Movie Review - Ginger & Rosa
Elle Fanning (Super 8) stars as Ginger, a young girl who is born in London in 1945 on the same day that Hiroshima is devastated with the atom bomb. When she's 16, she starts to experience two scary realities. One reality is the separation of her parents. The second is what would come to be called the Cuban Missile Crisis. Facing these two realities forces her to get to know who she is, as well as who her parents are as individuals.
Alice Englert (Beautiful Creatures) co-stars as Rosa, the best friend of Ginger who was actually born on the same day and at the same time as her redheaded companion. She at first is on a similar trajectory. The two seem so simpatico and so in sync that aside from their hair-color the two could be the same. The two play patty-cake and their movements are in such unison as almost to make them perfect mirrors for each other. Yet, as the movie goes along, the two diverge.
There is a scene early on where the two hang out in an alley and kiss boys. It's evident that Rosa is more experienced and more into it than Ginger. Ginger prefers to read poetry and philosophy like T.S. Eliot and Bertrand Russell, as well as listen to jazz, whereas Rosa prefers to read girly magazines and figure out ways to attract men. She does have more of a religious aspect than Ginger.
Christina Hendricks (Mad Men) also co-stars as Natalie, the mother of Ginger who used to be an artist, a painter who gave up her career in order to be a mother. She fell in love with with Ginger's father Roland, played by Alessandro Nivola (Jurassic Park III and Junebug). Like with most women who fall for Roland, she probably romanticized his idealism, which is almost anarchistic. He rejects authority or traditional institutions. He's an atheist who believes in total freedom. He's like a precursor to a hippie.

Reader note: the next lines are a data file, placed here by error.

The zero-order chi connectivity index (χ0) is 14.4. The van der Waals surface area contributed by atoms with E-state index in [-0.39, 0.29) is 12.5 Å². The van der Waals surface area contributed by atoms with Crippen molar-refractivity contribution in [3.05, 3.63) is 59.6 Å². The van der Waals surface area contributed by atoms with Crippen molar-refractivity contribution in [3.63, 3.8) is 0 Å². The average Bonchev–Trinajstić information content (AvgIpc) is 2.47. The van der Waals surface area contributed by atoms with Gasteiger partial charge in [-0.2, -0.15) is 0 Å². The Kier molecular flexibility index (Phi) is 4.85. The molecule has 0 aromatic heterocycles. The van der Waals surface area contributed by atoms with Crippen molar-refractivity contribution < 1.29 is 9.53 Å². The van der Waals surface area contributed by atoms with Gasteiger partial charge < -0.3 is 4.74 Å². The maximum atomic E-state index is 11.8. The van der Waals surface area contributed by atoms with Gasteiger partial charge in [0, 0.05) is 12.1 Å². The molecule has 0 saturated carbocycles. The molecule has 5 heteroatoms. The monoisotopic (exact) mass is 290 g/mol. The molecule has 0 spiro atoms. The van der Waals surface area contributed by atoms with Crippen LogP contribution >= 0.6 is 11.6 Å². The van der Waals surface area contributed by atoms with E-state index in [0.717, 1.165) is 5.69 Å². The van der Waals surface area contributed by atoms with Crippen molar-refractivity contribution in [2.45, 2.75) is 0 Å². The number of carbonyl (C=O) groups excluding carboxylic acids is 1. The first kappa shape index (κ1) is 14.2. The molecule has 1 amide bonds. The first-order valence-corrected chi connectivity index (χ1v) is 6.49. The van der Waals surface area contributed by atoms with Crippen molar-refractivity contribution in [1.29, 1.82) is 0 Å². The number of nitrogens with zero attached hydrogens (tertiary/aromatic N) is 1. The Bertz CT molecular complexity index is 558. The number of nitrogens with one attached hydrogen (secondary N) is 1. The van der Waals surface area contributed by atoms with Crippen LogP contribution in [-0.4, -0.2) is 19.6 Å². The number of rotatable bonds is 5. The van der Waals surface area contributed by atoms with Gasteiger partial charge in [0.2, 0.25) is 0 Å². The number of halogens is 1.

Other than Rosa, Ginger doesn't really have any more friends. If Rosa hadn't been literally born next to her, Ginger might be more of an outcast or loner. When she's not with Rosa, Ginger spends time with her godfathers, Mark One, played by Timothy Spall, and, Mark Two, played by Oliver Platt. Mark One and Mark Two are a middle-aged, gay couple. Their compatriot is an American militant named Bella, played by Oscar-nominee Annette Bening (American Beauty and The Siege).
Ginger becomes interested in Bella due to her advocacy of nuclear disarmament. Ginger is by the end obsessed with doing whatever she can to make sure what happened in Hiroshima never happens again, especially between two countries who have the ability to annihilate each other and the whole world, if a nuclear war broke out. Bella takes Ginger to some protests, and Ginger genuinely is scared of a nuclear war, but eventually that fear might be a substitute for a fear that is deeper and potentially more damaging on an emotional level.
Fanning's performance is that of a girl trying to reconcile that. What's heartbreaking is that the physical explosion of an atom bomb perhaps isn't as painful as the emotional explosion of the bomb that gets bottled inside Ginger. She essentially learns a secret that she buries down but the pressure of it builds until eventually it's ready to go nuclear.
The fallout of which is some of the best drama and melodrama that has played in a film in a long time. The entire cast is present and all of them balance it out well. The beauty is that Potter doesn't drag out it too long.
The denouement is a perfect four-minute scene that is essentially a four-minute-long, single shot where Potter points the camera at Ginger and Roland and frames them in a very telling way. The scene is mostly narration as Ginger writes a letter to Rosa. Not only are the words perfectly poignant but Fanning's body language and facial expressions perfectly match the voice-over to a tee.
Five Stars out of Five.
Rated PG-13 for mature disturbing thematic material involving teen choices - sexuality, drinking, smoking, and for language.
Running Time: 1 hr. and 29 mins.